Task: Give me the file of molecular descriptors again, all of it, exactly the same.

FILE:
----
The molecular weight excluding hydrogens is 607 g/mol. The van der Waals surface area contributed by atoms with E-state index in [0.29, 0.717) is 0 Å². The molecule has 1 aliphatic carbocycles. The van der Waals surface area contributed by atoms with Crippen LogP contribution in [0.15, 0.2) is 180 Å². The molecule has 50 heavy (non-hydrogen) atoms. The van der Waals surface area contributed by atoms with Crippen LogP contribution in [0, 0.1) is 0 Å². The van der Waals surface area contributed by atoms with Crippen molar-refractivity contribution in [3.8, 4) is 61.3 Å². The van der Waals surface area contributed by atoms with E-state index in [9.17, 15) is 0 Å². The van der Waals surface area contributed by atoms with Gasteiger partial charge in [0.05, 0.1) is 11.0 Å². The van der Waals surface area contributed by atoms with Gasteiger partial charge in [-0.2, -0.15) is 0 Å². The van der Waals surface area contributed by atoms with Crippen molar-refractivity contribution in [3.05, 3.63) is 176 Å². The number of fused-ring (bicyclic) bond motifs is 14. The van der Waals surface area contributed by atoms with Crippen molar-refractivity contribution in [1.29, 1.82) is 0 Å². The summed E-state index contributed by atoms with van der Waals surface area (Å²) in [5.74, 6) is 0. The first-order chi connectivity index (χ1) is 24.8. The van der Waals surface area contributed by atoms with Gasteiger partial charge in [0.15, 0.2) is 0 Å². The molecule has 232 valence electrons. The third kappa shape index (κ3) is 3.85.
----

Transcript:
The molecular weight excluding hydrogens is 607 g/mol. The van der Waals surface area contributed by atoms with E-state index in [0.29, 0.717) is 0 Å². The molecule has 1 aliphatic carbocycles. The van der Waals surface area contributed by atoms with Crippen LogP contribution in [0.15, 0.2) is 180 Å². The molecule has 50 heavy (non-hydrogen) atoms. The van der Waals surface area contributed by atoms with Crippen LogP contribution in [0, 0.1) is 0 Å². The van der Waals surface area contributed by atoms with Crippen molar-refractivity contribution in [3.8, 4) is 61.3 Å². The van der Waals surface area contributed by atoms with E-state index in [9.17, 15) is 0 Å². The van der Waals surface area contributed by atoms with Gasteiger partial charge in [0.05, 0.1) is 11.0 Å². The van der Waals surface area contributed by atoms with Gasteiger partial charge in [-0.2, -0.15) is 0 Å². The van der Waals surface area contributed by atoms with Crippen molar-refractivity contribution in [3.05, 3.63) is 176 Å². The number of fused-ring (bicyclic) bond motifs is 14. The van der Waals surface area contributed by atoms with Crippen molar-refractivity contribution in [1.29, 1.82) is 0 Å². The summed E-state index contributed by atoms with van der Waals surface area (Å²) in [5.74, 6) is 0. The first-order chi connectivity index (χ1) is 24.8. The van der Waals surface area contributed by atoms with Gasteiger partial charge in [0.15, 0.2) is 0 Å². The molecule has 232 valence electrons. The third kappa shape index (κ3) is 3.85.